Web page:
‘What about his direct line to God?’ Rage jeers.

  Burke sighs. ‘That’s where we hit a grey area.’

  ‘Nothing grey about it,’ Rage says cheerfully. ‘The doc’s a lunatic. I don’t believe in God, the Devil, reincarnation, nothing like that. Even if I did, his story doesn’t ring true. The all-powerful creator of the universe teaming up with a brain-hungry zombie? Get real!’

  ‘Many prophets were outcasts of their time,’ Burke murmurs. ‘They were mistrusted and feared by their contemporaries, mocked, abused, driven from their homes. Christ was crucified, John the Baptist’s head was chopped off, Joan of Arc was burnt at the stake.’

  ‘Yeah,’ Rage says, ‘but they were human, weren’t they? They were alive.’

  ‘Lazarus,’ I say softly, the memory coming to me out of nowhere. ‘Jesus raised him from the dead. The first zombie.’

  Rage starts to laugh, then considers what I’ve said and frowns. ‘You think the doc’s telling the truth?’

  I pull a face. ‘How the hell do I know? It sounds crazy, but …’

  ‘I don’t do buts,’ Rage says. ‘It’s a simple world as long as you don’t let others complicate it for you. The doc’s a genius, no one’s denying that, but he’s mad too. I respect him for the Groove Tubes, bringing the Angels together and all the rest, but I’m not gonna pretend there wasn’t steam coming out of his ears when he started telling us about his cosy chats with God.’

  ‘So what are you gonna do?’ I ask.

  ‘About what?’

  ‘This war he wants us to fight. The Angels versus Mr Dowling and his army of mutants. If you don’t believe God’s on our side, or that we’re fighting the forces of darkness, where does that leave you?’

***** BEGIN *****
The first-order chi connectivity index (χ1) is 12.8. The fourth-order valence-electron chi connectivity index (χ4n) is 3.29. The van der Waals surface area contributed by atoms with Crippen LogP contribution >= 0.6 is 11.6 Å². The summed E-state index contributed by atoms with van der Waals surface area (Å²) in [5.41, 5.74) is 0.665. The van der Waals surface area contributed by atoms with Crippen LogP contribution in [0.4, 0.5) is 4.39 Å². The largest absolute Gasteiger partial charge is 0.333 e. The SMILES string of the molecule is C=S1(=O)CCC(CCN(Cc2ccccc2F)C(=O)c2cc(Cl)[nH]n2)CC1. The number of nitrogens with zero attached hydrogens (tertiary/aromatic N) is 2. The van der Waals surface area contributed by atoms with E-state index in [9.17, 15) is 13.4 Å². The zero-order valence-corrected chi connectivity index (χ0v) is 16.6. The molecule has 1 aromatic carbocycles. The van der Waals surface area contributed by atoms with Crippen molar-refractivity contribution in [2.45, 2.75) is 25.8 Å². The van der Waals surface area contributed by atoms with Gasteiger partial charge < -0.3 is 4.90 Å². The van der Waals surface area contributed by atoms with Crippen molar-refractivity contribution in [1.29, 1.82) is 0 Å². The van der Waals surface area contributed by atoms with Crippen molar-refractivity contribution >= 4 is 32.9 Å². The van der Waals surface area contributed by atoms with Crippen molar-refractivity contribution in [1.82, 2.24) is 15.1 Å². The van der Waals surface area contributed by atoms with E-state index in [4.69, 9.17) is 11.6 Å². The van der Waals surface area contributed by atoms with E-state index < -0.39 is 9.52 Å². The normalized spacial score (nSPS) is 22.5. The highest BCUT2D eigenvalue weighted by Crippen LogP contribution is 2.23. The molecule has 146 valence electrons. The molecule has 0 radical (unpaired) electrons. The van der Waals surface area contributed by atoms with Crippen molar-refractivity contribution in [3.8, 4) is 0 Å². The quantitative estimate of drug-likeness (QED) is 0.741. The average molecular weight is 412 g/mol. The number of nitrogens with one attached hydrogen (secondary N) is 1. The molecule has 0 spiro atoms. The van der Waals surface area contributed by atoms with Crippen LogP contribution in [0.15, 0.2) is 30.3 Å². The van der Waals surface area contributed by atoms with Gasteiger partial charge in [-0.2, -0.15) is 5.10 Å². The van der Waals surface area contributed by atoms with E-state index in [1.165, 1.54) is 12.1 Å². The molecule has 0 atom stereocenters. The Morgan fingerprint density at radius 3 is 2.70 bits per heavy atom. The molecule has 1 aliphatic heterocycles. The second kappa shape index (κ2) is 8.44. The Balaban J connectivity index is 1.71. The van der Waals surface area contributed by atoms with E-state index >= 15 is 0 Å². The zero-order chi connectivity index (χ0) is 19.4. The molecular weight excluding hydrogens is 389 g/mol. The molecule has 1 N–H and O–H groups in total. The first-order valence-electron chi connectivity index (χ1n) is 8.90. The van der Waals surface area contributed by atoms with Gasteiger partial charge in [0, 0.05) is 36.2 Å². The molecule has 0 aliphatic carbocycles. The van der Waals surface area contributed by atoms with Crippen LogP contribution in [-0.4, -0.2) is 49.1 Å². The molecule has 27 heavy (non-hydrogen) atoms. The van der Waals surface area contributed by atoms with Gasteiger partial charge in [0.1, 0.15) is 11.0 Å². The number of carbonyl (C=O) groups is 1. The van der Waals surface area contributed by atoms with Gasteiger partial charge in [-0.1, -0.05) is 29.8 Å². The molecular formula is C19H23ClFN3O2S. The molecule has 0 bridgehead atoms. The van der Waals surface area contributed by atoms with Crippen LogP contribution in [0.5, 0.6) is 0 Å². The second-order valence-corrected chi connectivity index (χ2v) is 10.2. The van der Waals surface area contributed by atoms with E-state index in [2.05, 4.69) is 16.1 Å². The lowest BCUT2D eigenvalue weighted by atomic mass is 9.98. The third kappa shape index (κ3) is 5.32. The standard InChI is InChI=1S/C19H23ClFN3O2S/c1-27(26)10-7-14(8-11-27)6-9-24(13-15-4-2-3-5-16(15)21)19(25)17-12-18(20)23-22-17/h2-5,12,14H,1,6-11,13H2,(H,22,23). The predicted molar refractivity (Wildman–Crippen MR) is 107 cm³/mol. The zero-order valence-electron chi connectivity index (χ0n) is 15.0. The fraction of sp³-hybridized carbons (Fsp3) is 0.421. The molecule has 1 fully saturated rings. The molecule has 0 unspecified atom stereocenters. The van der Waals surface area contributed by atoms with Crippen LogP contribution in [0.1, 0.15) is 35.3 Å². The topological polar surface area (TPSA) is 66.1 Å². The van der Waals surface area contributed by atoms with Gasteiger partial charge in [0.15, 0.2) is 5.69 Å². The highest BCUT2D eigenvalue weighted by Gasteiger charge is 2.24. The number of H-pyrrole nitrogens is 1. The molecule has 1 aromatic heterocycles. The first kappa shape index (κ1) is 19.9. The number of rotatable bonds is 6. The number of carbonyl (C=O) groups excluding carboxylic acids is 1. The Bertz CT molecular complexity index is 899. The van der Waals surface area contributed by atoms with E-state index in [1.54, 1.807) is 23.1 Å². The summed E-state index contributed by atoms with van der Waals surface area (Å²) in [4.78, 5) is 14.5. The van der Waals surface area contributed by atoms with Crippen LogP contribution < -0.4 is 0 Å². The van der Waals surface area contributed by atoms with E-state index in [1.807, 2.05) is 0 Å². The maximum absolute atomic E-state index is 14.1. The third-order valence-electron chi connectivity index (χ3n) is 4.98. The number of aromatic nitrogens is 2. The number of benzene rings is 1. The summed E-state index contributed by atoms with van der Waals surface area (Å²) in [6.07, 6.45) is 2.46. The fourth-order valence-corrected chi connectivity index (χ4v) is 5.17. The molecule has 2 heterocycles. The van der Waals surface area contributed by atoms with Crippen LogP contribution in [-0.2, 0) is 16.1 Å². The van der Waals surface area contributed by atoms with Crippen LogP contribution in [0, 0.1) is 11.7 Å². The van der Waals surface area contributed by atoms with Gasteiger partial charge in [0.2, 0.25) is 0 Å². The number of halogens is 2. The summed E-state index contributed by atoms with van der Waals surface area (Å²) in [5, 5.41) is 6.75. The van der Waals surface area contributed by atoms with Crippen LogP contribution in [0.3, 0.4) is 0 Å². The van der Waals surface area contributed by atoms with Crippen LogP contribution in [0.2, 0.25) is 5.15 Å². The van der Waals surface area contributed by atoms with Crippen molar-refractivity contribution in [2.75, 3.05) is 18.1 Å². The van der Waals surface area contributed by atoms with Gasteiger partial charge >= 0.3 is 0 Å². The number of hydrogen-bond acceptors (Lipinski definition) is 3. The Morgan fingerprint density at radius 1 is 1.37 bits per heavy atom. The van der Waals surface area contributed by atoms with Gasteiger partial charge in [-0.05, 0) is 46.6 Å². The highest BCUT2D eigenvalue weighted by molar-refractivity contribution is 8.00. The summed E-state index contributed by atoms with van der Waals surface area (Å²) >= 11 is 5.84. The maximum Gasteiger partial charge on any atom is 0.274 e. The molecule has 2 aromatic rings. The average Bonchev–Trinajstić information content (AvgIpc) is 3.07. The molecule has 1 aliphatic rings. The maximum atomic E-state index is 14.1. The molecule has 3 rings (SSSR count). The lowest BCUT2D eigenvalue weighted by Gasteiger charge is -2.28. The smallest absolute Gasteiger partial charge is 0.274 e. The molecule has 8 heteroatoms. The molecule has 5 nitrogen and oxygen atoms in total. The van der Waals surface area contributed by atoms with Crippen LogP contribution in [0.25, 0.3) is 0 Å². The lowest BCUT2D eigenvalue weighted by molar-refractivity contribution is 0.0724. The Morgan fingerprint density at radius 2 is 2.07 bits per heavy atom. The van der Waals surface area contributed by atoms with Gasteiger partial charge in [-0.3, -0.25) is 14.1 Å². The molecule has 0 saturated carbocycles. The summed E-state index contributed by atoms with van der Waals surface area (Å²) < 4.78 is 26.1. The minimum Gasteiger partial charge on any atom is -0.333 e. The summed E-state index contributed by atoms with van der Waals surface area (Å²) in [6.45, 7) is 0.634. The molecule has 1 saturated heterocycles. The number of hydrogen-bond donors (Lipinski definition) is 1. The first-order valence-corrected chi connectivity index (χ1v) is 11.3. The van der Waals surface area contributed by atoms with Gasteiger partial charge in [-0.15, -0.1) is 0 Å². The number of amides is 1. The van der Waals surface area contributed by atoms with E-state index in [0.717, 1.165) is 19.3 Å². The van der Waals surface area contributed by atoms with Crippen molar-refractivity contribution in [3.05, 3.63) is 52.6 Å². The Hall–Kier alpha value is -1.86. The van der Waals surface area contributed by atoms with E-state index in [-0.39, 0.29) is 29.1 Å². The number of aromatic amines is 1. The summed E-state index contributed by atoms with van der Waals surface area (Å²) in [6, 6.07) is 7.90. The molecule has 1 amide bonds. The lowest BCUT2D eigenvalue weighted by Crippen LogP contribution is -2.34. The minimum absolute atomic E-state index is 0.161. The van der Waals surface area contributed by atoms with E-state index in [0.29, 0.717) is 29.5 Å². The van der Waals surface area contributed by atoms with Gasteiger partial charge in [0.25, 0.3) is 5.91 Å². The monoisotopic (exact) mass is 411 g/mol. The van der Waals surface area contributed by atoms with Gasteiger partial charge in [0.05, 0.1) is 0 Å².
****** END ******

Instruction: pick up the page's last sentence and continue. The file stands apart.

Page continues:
‘Right where I want to be,’ Rage smirks. ‘In the thick of it all.’

  He walks up to the plasterboard wall I punched and studies the hole I made.

  ‘We’re built to fight,’ he whispers, rubbing together the bones sticking out of his fingers. ‘We were reborn as perfect killing machines. I always wanted to join an army. I had it all planned. I was gonna give myself a couple of years after school to see the world, have some laughs, sow my wild seeds.’

  ‘Oats,’ Burke corrects him.

  ‘Whatever. Then I was gonna join the French Foreign Legion or something like that. Go where the battles were, test myself on the field of combat, maybe become a mercenary further down the line, hire myself out to whoever paid me the most.’

  ‘You don’t believe in loyalty to a cause?’ Burke asks diplomatically.

  ‘Loyalty’s for mugs,’ Rage says.

  Burke looks disappointed. ‘Then you’re not going to stay with Dr Oystein?’

  Rage frowns. ‘Weren’t you listening? I want to be where the action is. Dr Oystein’s five cans short of a six-pack, but if he’s gonna start a war with the clown and his mutants, I want to be there when they clash. So, yeah, I’m his man if he’ll have me.’

  ‘You’re going to stay even though you think Dr Oystein is mad?’ I gawp.

  ‘Of course,’ Rage says calmly. ‘War’s in my blood. I want to be a warrior and Oystein’s offering me the best fight in town. Why would I turn my back on the chance to go toe to toe with an army of mutants and their diabolical leader? Hell, if we win, I might end up saving the world from the Devil — how ironic would that be, given that I don’t even believe in the bugger?’

  Rage turns to leave.

  ‘And what if the Devil makes you a better offer?’ Burke asks.

  Rage looks back uncertainly.

  ‘What if Mr Dowling asks you to join him somewhere down the line?’ Burke presses. ‘Would you consider a proposal from our enemy?’

  ‘Might do,’ Rage nods. ‘Offhand I can’t think of anything he could offer to tempt me, since money doesn’t mean anything these days. But never say never, right?’

  ‘You’d sell us out?’ I shout.

  ‘In a heartbeat,’ Rage says, then flashes his teeth in a merciless grin. ‘God, the Devil, forces in-between … It makes no difference to me. I’ll go where the going’s good. Right now I’m best off sticking with Dr Oystein. But I’m not in this game to save the world or what’s left of mankind. I’m just a guy in search of some kicks to pass the time before my tired old bones give up the ghost.’